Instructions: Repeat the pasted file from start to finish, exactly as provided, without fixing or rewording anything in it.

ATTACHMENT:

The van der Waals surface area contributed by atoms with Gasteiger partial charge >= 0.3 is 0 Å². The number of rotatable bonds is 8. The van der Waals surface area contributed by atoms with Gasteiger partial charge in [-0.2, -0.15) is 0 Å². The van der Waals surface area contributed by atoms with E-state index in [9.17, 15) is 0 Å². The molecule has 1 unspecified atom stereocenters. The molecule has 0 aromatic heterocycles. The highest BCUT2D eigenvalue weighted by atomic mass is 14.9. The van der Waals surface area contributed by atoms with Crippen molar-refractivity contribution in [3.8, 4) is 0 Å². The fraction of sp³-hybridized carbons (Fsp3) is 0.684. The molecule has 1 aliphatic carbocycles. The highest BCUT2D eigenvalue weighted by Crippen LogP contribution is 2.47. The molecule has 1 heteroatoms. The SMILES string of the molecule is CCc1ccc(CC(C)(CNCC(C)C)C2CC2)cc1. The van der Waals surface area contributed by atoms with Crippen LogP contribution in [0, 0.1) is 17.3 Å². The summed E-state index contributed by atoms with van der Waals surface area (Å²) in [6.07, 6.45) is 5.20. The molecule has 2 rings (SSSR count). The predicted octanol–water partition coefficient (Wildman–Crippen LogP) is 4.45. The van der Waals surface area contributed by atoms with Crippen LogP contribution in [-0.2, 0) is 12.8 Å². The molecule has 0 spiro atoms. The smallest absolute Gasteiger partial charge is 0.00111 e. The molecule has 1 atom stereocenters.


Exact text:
The van der Waals surface area contributed by atoms with Gasteiger partial charge >= 0.3 is 0 Å². The number of rotatable bonds is 8. The van der Waals surface area contributed by atoms with Gasteiger partial charge in [-0.2, -0.15) is 0 Å². The van der Waals surface area contributed by atoms with E-state index in [9.17, 15) is 0 Å². The molecule has 1 unspecified atom stereocenters. The molecule has 0 aromatic heterocycles. The highest BCUT2D eigenvalue weighted by atomic mass is 14.9. The van der Waals surface area contributed by atoms with Crippen molar-refractivity contribution in [3.8, 4) is 0 Å². The fraction of sp³-hybridized carbons (Fsp3) is 0.684. The molecule has 1 aliphatic carbocycles. The highest BCUT2D eigenvalue weighted by Crippen LogP contribution is 2.47. The molecule has 1 heteroatoms. The SMILES string of the molecule is CCc1ccc(CC(C)(CNCC(C)C)C2CC2)cc1. The van der Waals surface area contributed by atoms with Crippen LogP contribution in [0, 0.1) is 17.3 Å². The summed E-state index contributed by atoms with van der Waals surface area (Å²) in [6.07, 6.45) is 5.20. The molecule has 2 rings (SSSR count). The predicted octanol–water partition coefficient (Wildman–Crippen LogP) is 4.45. The van der Waals surface area contributed by atoms with Crippen LogP contribution in [-0.2, 0) is 12.8 Å². The molecule has 0 spiro atoms. The smallest absolute Gasteiger partial charge is 0.00111 e. The molecule has 1 atom stereocenters.